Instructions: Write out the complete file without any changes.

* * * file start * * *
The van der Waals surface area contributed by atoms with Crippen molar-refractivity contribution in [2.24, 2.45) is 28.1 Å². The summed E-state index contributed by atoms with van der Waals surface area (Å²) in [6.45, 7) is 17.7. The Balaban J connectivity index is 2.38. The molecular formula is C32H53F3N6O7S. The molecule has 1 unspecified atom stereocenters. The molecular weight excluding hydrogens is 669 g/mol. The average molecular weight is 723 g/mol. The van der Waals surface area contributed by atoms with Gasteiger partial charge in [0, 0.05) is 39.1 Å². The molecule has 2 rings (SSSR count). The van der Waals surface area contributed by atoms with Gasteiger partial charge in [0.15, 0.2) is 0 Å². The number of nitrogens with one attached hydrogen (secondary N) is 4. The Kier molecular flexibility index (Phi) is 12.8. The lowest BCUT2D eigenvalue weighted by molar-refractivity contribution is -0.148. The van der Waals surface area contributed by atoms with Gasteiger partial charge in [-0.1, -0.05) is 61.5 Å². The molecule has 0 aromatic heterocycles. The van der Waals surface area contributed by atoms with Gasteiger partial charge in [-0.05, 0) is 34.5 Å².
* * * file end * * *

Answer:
The van der Waals surface area contributed by atoms with Crippen molar-refractivity contribution in [2.24, 2.45) is 28.1 Å². The summed E-state index contributed by atoms with van der Waals surface area (Å²) in [6.45, 7) is 17.7. The Balaban J connectivity index is 2.38. The molecular formula is C32H53F3N6O7S. The molecule has 1 unspecified atom stereocenters. The molecular weight excluding hydrogens is 669 g/mol. The average molecular weight is 723 g/mol. The van der Waals surface area contributed by atoms with Gasteiger partial charge in [0, 0.05) is 39.1 Å². The molecule has 2 rings (SSSR count). The van der Waals surface area contributed by atoms with Gasteiger partial charge in [0.15, 0.2) is 0 Å². The number of nitrogens with one attached hydrogen (secondary N) is 4. The Kier molecular flexibility index (Phi) is 12.8. The lowest BCUT2D eigenvalue weighted by molar-refractivity contribution is -0.148. The van der Waals surface area contributed by atoms with Gasteiger partial charge in [-0.1, -0.05) is 61.5 Å². The molecule has 0 aromatic heterocycles. The van der Waals surface area contributed by atoms with Gasteiger partial charge in [-0.05, 0) is 34.5 Å².